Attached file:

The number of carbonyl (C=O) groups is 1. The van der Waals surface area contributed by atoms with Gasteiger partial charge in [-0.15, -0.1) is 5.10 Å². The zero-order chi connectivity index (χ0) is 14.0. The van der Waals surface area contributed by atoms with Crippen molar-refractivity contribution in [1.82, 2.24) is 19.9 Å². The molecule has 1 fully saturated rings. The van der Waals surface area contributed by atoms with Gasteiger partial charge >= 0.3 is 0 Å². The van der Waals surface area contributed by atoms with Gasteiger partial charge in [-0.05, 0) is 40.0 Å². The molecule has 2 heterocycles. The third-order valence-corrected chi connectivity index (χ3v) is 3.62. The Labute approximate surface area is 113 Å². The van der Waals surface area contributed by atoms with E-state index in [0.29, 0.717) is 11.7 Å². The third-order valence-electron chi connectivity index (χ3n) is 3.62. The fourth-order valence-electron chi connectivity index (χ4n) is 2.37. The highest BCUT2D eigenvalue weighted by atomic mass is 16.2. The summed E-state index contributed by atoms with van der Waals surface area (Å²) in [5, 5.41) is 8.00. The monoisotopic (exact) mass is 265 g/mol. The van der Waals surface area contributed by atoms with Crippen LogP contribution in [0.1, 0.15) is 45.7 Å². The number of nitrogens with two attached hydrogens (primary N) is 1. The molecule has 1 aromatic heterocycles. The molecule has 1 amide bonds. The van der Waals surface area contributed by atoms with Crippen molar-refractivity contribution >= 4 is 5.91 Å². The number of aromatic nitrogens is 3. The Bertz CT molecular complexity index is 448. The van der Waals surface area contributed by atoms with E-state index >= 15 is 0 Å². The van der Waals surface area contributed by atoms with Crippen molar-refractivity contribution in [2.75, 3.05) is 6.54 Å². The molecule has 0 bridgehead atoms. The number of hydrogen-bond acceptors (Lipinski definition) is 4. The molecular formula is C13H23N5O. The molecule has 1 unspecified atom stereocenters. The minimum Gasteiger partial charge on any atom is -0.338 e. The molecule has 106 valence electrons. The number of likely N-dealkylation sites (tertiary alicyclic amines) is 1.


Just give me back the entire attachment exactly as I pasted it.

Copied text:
The number of carbonyl (C=O) groups is 1. The van der Waals surface area contributed by atoms with Gasteiger partial charge in [-0.15, -0.1) is 5.10 Å². The zero-order chi connectivity index (χ0) is 14.0. The van der Waals surface area contributed by atoms with Crippen molar-refractivity contribution in [1.82, 2.24) is 19.9 Å². The molecule has 1 fully saturated rings. The van der Waals surface area contributed by atoms with Gasteiger partial charge >= 0.3 is 0 Å². The van der Waals surface area contributed by atoms with Gasteiger partial charge in [-0.05, 0) is 40.0 Å². The molecule has 2 heterocycles. The third-order valence-corrected chi connectivity index (χ3v) is 3.62. The Labute approximate surface area is 113 Å². The van der Waals surface area contributed by atoms with E-state index in [0.29, 0.717) is 11.7 Å². The third-order valence-electron chi connectivity index (χ3n) is 3.62. The fourth-order valence-electron chi connectivity index (χ4n) is 2.37. The highest BCUT2D eigenvalue weighted by atomic mass is 16.2. The summed E-state index contributed by atoms with van der Waals surface area (Å²) in [5, 5.41) is 8.00. The monoisotopic (exact) mass is 265 g/mol. The van der Waals surface area contributed by atoms with Crippen LogP contribution in [0.1, 0.15) is 45.7 Å². The number of nitrogens with two attached hydrogens (primary N) is 1. The molecule has 1 aromatic heterocycles. The molecule has 1 amide bonds. The van der Waals surface area contributed by atoms with Crippen molar-refractivity contribution >= 4 is 5.91 Å². The number of aromatic nitrogens is 3. The Bertz CT molecular complexity index is 448. The van der Waals surface area contributed by atoms with E-state index >= 15 is 0 Å². The van der Waals surface area contributed by atoms with Crippen molar-refractivity contribution in [2.75, 3.05) is 6.54 Å². The molecule has 0 bridgehead atoms. The number of hydrogen-bond acceptors (Lipinski definition) is 4. The molecular formula is C13H23N5O. The molecule has 1 unspecified atom stereocenters. The minimum Gasteiger partial charge on any atom is -0.338 e. The molecule has 106 valence electrons. The number of likely N-dealkylation sites (tertiary alicyclic amines) is 1.